Proponents of HIIT workouts have long known that short bursts of intense exercise are as beneficial as hours spent slogging away on the treadmill, and now a new study has proved them right.
According to the research by Victoria University, published by the American Physiological society, just two minutes of high-intensity exercise is as good for you, at a cellular level at least, as a 30-minute moderate workout.
The research showed that sprinting on an exercise bike for 30 seconds (repeated 4 times) was enough to trigger mitochondrial activity, creating more energy.
Mitochondria are the cell’s powerhouses and as such, when they begin to multiply, our cells have the potential to generate more energy.
Participants in the study completed three different workouts: riding continuously for 30 minutes at no more than 50 per cent effort, 5 x four-minute rides at 75 per cent effort and four sprints at max effort for 30 seconds.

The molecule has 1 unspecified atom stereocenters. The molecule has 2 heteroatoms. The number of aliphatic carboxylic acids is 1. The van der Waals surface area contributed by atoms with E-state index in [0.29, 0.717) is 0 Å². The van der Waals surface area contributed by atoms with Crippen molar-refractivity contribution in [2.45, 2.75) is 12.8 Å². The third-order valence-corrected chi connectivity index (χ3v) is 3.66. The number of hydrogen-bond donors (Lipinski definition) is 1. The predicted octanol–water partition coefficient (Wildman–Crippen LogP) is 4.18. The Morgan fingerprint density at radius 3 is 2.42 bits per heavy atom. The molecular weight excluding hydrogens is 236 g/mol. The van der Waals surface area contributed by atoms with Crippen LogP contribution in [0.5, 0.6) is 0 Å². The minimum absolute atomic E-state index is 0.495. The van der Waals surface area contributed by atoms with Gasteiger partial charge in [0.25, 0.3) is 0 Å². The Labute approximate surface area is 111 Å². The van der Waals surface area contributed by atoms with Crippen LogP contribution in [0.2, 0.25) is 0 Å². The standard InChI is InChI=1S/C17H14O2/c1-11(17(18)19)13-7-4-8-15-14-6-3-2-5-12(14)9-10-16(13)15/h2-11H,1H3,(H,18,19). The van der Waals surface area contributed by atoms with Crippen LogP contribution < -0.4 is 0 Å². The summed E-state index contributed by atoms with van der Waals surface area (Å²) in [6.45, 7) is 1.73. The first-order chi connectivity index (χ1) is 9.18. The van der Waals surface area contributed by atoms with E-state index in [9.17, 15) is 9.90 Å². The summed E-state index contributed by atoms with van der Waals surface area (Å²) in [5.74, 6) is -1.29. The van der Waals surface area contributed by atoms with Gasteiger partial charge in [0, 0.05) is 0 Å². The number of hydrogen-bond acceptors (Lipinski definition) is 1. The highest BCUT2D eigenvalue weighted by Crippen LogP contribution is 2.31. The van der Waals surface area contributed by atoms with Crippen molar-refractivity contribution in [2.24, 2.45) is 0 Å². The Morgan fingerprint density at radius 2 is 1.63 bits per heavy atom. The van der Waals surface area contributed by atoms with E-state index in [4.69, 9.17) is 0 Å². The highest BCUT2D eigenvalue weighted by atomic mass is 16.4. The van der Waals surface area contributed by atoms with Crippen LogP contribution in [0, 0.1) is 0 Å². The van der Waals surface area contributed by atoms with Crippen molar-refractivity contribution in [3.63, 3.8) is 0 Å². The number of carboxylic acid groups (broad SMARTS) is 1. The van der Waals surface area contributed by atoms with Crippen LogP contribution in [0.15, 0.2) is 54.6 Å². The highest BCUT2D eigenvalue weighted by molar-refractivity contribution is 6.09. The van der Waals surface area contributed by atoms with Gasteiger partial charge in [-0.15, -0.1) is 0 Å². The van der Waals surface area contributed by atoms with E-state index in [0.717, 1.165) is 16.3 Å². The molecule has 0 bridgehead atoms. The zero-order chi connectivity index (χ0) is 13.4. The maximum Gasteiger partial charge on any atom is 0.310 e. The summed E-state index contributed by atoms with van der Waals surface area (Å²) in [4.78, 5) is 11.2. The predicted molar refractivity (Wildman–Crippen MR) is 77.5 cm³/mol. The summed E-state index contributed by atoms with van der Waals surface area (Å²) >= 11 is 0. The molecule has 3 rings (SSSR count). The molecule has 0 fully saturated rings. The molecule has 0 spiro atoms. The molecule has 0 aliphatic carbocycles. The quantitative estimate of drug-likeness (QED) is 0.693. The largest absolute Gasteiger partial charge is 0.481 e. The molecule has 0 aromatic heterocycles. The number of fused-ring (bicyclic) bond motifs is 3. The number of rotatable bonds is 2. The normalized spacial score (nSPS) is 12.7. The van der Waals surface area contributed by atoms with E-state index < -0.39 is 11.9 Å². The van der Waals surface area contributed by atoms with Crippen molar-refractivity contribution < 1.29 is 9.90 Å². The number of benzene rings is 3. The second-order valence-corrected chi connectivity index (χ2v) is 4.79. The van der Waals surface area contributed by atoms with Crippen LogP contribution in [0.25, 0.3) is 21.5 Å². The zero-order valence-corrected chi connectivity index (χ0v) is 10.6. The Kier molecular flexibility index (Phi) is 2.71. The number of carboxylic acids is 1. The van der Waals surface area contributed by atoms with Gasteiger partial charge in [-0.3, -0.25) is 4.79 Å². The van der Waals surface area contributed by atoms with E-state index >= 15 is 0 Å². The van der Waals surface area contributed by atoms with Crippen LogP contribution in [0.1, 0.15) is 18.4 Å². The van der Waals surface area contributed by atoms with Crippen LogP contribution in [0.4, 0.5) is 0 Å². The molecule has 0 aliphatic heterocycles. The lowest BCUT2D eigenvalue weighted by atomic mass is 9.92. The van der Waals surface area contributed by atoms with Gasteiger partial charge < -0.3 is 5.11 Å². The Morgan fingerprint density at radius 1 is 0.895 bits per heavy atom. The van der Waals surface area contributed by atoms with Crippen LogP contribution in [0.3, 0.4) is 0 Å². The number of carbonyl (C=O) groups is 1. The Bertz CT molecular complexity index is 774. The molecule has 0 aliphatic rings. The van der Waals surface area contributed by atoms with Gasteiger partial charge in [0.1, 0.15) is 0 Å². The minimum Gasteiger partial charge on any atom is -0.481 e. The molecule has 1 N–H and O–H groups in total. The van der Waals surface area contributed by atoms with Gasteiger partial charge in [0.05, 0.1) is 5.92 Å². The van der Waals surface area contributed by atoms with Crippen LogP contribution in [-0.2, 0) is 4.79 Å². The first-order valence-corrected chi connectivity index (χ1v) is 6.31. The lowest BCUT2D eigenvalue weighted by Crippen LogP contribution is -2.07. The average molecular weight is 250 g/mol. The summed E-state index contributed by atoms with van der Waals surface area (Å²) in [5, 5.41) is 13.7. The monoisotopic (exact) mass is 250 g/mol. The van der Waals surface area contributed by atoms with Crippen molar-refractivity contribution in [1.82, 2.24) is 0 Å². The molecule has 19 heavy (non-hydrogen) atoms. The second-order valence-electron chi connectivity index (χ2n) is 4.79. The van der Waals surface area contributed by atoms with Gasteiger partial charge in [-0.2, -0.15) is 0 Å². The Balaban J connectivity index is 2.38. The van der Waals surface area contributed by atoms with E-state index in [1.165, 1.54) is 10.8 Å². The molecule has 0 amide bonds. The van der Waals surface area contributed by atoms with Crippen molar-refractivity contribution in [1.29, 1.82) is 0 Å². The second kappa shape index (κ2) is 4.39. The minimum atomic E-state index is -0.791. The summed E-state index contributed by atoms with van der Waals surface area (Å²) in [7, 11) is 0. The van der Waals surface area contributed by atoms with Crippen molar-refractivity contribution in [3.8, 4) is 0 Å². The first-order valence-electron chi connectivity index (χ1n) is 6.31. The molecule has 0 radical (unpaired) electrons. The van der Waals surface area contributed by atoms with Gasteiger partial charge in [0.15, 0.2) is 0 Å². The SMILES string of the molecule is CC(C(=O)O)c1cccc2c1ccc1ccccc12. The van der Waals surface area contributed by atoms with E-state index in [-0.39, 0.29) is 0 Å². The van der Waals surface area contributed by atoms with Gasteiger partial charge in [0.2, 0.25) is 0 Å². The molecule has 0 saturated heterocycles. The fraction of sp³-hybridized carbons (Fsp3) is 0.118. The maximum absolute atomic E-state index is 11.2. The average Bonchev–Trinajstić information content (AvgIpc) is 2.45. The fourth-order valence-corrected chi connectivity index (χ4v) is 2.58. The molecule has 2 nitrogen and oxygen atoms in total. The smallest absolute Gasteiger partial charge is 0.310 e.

When researchers analysed the mitochondria found in the thigh muscles of the participants they found those who sprinted for 30 seconds were set to reproduce in the same way as those who had ridden for 30 minutes.
The results of the admittedly small study (there were only eight participants) suggests that exercise really can be tailored for individual needs and that the benefits of working out aren’t restricted to solely those who put in hours at the gym.
Clearly, if you want to lose weight or build muscle, you’re going to need to do more than two minutes of exercise at a time. That said, if there’s one thing you can take from this study it’s that quality is nearly always better than quantity. A hard 45 minutes in the gym is more than enough.